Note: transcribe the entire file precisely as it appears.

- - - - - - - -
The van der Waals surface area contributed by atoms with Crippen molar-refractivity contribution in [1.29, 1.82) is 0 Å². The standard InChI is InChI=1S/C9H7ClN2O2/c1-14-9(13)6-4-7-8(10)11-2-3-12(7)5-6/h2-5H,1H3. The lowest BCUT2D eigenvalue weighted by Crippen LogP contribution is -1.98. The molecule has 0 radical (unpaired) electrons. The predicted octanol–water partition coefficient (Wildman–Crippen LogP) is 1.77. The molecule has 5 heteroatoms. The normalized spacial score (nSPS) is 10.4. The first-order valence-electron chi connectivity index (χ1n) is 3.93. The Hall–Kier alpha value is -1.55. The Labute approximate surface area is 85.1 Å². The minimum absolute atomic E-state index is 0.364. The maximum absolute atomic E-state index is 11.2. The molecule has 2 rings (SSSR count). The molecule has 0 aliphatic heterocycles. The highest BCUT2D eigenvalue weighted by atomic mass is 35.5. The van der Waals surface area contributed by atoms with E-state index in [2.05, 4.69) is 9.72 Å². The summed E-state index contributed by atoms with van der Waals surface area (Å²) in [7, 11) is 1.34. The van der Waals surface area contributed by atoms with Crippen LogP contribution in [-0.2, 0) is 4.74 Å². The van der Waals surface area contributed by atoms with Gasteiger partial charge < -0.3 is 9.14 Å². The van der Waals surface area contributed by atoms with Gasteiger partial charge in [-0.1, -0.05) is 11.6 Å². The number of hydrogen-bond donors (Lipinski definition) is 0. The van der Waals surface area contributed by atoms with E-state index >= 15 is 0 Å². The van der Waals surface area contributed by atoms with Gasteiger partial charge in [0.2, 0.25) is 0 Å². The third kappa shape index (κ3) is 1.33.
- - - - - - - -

The van der Waals surface area contributed by atoms with Crippen molar-refractivity contribution in [1.29, 1.82) is 0 Å². The standard InChI is InChI=1S/C9H7ClN2O2/c1-14-9(13)6-4-7-8(10)11-2-3-12(7)5-6/h2-5H,1H3. The lowest BCUT2D eigenvalue weighted by Crippen LogP contribution is -1.98. The molecule has 0 radical (unpaired) electrons. The predicted octanol–water partition coefficient (Wildman–Crippen LogP) is 1.77. The molecule has 5 heteroatoms. The normalized spacial score (nSPS) is 10.4. The first-order valence-electron chi connectivity index (χ1n) is 3.93. The Hall–Kier alpha value is -1.55. The Labute approximate surface area is 85.1 Å². The minimum absolute atomic E-state index is 0.364. The maximum absolute atomic E-state index is 11.2. The molecule has 2 rings (SSSR count). The molecule has 0 aliphatic heterocycles. The highest BCUT2D eigenvalue weighted by atomic mass is 35.5. The van der Waals surface area contributed by atoms with E-state index in [2.05, 4.69) is 9.72 Å². The summed E-state index contributed by atoms with van der Waals surface area (Å²) in [7, 11) is 1.34. The van der Waals surface area contributed by atoms with Crippen LogP contribution in [-0.2, 0) is 4.74 Å². The van der Waals surface area contributed by atoms with Gasteiger partial charge < -0.3 is 9.14 Å². The van der Waals surface area contributed by atoms with Gasteiger partial charge in [-0.1, -0.05) is 11.6 Å². The number of hydrogen-bond donors (Lipinski definition) is 0. The van der Waals surface area contributed by atoms with E-state index >= 15 is 0 Å². The van der Waals surface area contributed by atoms with Gasteiger partial charge in [0.2, 0.25) is 0 Å². The third kappa shape index (κ3) is 1.33.